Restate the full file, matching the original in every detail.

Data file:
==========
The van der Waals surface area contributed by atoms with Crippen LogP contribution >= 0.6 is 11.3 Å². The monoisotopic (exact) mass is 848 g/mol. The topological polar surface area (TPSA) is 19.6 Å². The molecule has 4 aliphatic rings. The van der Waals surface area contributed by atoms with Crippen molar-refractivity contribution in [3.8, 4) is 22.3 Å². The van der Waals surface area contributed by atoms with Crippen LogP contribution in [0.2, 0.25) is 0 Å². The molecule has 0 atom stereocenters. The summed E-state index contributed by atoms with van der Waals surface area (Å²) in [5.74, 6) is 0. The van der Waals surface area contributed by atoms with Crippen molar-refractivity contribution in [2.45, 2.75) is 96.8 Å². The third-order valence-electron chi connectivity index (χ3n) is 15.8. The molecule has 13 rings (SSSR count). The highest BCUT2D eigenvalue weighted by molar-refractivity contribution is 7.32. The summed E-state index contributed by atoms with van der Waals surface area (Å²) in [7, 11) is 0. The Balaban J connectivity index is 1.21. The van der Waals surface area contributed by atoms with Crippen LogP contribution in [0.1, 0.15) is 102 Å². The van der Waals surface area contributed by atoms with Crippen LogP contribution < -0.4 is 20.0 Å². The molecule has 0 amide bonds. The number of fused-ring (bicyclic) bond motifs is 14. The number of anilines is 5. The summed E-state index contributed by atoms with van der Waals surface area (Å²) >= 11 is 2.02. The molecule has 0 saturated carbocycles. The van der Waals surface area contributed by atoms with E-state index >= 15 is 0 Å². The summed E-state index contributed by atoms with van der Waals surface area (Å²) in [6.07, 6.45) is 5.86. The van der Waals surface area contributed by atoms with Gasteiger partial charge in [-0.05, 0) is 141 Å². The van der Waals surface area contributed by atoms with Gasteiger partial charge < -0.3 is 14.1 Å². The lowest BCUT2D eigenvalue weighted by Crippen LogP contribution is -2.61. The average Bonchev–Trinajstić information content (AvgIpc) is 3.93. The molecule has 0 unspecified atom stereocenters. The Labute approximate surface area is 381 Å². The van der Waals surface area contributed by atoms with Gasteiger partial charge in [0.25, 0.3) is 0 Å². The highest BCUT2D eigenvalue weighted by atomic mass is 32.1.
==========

The van der Waals surface area contributed by atoms with Crippen LogP contribution >= 0.6 is 11.3 Å². The monoisotopic (exact) mass is 848 g/mol. The topological polar surface area (TPSA) is 19.6 Å². The molecule has 4 aliphatic rings. The van der Waals surface area contributed by atoms with Crippen molar-refractivity contribution in [3.8, 4) is 22.3 Å². The van der Waals surface area contributed by atoms with Crippen LogP contribution in [0.2, 0.25) is 0 Å². The molecule has 0 atom stereocenters. The summed E-state index contributed by atoms with van der Waals surface area (Å²) in [5.74, 6) is 0. The van der Waals surface area contributed by atoms with Crippen molar-refractivity contribution in [2.45, 2.75) is 96.8 Å². The third-order valence-electron chi connectivity index (χ3n) is 15.8. The molecule has 13 rings (SSSR count). The highest BCUT2D eigenvalue weighted by molar-refractivity contribution is 7.32. The summed E-state index contributed by atoms with van der Waals surface area (Å²) in [7, 11) is 0. The Balaban J connectivity index is 1.21. The van der Waals surface area contributed by atoms with Crippen LogP contribution in [0.1, 0.15) is 102 Å². The van der Waals surface area contributed by atoms with Crippen LogP contribution < -0.4 is 20.0 Å². The molecule has 0 amide bonds. The number of fused-ring (bicyclic) bond motifs is 14. The number of anilines is 5. The summed E-state index contributed by atoms with van der Waals surface area (Å²) >= 11 is 2.02. The molecule has 0 saturated carbocycles. The van der Waals surface area contributed by atoms with E-state index >= 15 is 0 Å². The summed E-state index contributed by atoms with van der Waals surface area (Å²) in [6.07, 6.45) is 5.86. The van der Waals surface area contributed by atoms with Gasteiger partial charge in [-0.05, 0) is 141 Å². The van der Waals surface area contributed by atoms with Gasteiger partial charge < -0.3 is 14.1 Å². The lowest BCUT2D eigenvalue weighted by Crippen LogP contribution is -2.61. The average Bonchev–Trinajstić information content (AvgIpc) is 3.93. The molecule has 0 unspecified atom stereocenters. The Labute approximate surface area is 381 Å². The van der Waals surface area contributed by atoms with Gasteiger partial charge in [0.25, 0.3) is 0 Å². The highest BCUT2D eigenvalue weighted by atomic mass is 32.1.